Saturday, 5 March 2016

Songs through time

I've never considered myself a particularly musical person. I can't play an instrument, I'm not down with the latest bands, and music is the one art form that I struggle to write about with any semblance of understanding or coherence. At the same time, however, music is - with the possible exception of literature - the art form I have most exposure to on a day to day basis. I'm always listening to music, replaying albums until I'm sick of them, and tracking down that one song I heard on a TV show for twenty seconds so I can play it non-stop for the next few days.

So when I saw this video by Savannah Brown talking about her journey through music, and the artists that have impacted her the most at different stages in her life, I was suddenly reminded of those albums and artists in my own selection which can transport me in a matter of seconds to certain moments and periods of my own life, so vividly that, much like Proust and his madeleine, it feels like my past is unfolding around me and I'm standing in the centre of it. There are of course plenty of songs which do this to all of us, individual songs which remind me of specific moments or nights out with friends. But these are albums that I listened to again and again, almost absent-mindedly, so that they inadvertently became the soundtracks to different points in my life.

A Fine Frenzy - One Cell in the Sea

Oh God, this album. This was when I was sixteen or seventeen, and I know it was around the time I became obsessed with The Gilmore Girls, as I still get unconscious flashbacks of Lorelai and Rory whenever I listen to it. This was also around the time I started getting into blogs and writing my own; as soon as Come On, Come Out starts playing, I'm instantly transported to that girl sitting in her childhood bedroom scrolling through colourful, magical pages filled with shots of places she'd never been but longed to go, and photos from films which held such undiscovered promise.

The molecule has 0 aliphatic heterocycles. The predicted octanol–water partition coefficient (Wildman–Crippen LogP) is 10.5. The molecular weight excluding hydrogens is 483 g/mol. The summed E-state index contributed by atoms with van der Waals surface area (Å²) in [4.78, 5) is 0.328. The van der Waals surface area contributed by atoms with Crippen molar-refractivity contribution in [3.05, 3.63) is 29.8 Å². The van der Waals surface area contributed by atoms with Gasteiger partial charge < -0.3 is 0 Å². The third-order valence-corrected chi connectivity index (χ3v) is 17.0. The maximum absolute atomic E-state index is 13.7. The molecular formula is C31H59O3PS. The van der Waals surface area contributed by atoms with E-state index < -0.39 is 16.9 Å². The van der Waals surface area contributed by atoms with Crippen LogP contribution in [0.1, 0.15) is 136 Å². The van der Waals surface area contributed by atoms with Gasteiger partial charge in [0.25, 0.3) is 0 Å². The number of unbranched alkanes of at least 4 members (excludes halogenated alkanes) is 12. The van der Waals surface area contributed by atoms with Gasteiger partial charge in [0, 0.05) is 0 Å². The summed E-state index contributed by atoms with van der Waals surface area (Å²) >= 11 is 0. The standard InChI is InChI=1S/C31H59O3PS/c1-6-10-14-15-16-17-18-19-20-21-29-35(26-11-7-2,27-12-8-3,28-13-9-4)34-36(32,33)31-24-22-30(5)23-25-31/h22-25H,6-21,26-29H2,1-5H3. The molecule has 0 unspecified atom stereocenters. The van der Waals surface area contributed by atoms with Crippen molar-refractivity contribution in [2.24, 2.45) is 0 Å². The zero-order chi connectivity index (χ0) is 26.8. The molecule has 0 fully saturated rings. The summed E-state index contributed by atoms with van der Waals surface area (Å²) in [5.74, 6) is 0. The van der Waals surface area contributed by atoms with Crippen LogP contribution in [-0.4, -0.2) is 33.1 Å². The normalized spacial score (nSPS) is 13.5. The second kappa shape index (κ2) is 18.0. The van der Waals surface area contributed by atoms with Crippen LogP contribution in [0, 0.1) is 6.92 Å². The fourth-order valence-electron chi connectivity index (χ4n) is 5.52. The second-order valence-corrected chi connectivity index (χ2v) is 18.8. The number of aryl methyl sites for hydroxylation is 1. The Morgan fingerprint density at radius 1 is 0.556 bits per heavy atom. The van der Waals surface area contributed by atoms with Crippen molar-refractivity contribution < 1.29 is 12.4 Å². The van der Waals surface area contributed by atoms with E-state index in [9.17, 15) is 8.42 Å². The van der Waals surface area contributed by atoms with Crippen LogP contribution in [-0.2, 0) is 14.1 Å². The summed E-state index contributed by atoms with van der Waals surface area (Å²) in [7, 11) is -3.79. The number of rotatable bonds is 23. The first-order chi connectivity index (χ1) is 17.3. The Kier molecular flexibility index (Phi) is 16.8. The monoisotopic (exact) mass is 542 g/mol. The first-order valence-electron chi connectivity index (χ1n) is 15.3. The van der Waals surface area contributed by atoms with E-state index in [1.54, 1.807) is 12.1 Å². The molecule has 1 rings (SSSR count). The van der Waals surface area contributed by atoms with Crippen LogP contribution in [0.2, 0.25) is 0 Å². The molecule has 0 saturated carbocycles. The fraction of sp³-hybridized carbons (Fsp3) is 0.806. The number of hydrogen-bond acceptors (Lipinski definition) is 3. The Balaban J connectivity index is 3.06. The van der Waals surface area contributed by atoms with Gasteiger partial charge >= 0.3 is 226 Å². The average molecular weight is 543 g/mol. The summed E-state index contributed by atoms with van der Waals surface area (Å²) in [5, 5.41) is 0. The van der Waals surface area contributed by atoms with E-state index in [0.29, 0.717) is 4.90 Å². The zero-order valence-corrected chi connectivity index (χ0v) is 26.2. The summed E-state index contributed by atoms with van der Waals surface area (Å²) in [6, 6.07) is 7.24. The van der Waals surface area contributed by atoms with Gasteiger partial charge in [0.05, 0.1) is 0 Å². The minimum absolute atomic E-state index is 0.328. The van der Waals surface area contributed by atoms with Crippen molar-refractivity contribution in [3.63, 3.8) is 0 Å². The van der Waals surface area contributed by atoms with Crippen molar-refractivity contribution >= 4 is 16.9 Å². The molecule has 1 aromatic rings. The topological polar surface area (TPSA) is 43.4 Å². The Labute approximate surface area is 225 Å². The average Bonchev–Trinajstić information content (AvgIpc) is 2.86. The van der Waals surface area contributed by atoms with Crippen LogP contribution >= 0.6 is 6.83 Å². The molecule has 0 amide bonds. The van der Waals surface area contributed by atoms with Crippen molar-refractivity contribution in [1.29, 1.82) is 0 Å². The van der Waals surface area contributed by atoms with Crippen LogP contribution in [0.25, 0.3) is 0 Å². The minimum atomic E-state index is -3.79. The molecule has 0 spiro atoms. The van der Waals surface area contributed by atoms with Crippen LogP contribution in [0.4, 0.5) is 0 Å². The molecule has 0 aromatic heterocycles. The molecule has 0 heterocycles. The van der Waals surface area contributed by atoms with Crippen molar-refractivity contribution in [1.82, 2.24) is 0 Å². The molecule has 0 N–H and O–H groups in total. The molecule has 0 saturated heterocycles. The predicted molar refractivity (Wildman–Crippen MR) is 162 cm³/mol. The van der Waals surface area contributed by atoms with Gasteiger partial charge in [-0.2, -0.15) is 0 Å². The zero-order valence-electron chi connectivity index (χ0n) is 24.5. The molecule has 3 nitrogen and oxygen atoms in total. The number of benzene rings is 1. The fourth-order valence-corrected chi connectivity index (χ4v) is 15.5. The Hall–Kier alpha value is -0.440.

Regina Spektor - Begin to Hope

I discovered Regina Spektor around the same time; I think someone linked to a music video of Samson, and I remember thinking it was the most unique, gorgeous, longing thing I had ever heard. My Regina Spektor period is actually harder to pin down, as I remained caught in her world for a long time after that - her album Far defines a lot of my revision memories from my first year at Oxford.

Mumford & Sons - Sigh No More

Speaking of Oxford, Mumford & Sons are deeply tied to my nostalgia for that beautiful place. I first heard of them when a guy I was at my pre-term grammar session with - my very first experience of living at Oxford a couple of weeks before it properly started - had us listen to Little Lion Man. Whenever I listen to this album I'm taken back heart-wrenchingly to those insanely idyllic few days, where we wandered through the September sunshine and the first autumn leaves on the ground, exploring that city which would eventually become so much to me.

The Shins - Oh, Inverted World